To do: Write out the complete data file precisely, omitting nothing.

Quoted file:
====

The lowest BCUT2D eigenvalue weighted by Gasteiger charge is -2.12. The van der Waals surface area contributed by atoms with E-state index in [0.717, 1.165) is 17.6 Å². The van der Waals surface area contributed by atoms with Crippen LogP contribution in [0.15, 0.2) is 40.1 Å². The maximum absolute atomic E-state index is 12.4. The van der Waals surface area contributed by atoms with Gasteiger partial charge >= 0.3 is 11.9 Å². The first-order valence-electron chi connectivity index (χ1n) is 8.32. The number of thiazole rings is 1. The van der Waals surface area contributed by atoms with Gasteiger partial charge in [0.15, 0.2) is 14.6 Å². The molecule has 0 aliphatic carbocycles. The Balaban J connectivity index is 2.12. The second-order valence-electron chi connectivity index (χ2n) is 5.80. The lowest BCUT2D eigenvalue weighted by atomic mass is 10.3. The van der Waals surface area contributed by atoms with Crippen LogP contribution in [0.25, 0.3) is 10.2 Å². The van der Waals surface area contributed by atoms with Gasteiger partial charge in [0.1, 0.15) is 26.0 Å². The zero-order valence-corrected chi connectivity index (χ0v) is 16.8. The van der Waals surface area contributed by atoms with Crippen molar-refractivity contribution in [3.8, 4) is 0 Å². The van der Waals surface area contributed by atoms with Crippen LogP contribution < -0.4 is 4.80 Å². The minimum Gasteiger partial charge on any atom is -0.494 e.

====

The lowest BCUT2D eigenvalue weighted by Gasteiger charge is -2.12. The van der Waals surface area contributed by atoms with E-state index in [0.717, 1.165) is 17.6 Å². The van der Waals surface area contributed by atoms with Crippen LogP contribution in [0.15, 0.2) is 40.1 Å². The maximum absolute atomic E-state index is 12.4. The van der Waals surface area contributed by atoms with Gasteiger partial charge >= 0.3 is 11.9 Å². The first-order valence-electron chi connectivity index (χ1n) is 8.32. The number of thiazole rings is 1. The van der Waals surface area contributed by atoms with Gasteiger partial charge in [0.15, 0.2) is 14.6 Å². The molecule has 0 aliphatic carbocycles. The Balaban J connectivity index is 2.12. The second-order valence-electron chi connectivity index (χ2n) is 5.80. The lowest BCUT2D eigenvalue weighted by atomic mass is 10.3. The van der Waals surface area contributed by atoms with Crippen LogP contribution in [0.25, 0.3) is 10.2 Å². The van der Waals surface area contributed by atoms with Gasteiger partial charge in [0.1, 0.15) is 26.0 Å². The zero-order valence-corrected chi connectivity index (χ0v) is 16.8. The van der Waals surface area contributed by atoms with Crippen molar-refractivity contribution in [3.8, 4) is 0 Å². The van der Waals surface area contributed by atoms with Crippen LogP contribution < -0.4 is 4.80 Å². The minimum Gasteiger partial charge on any atom is -0.494 e.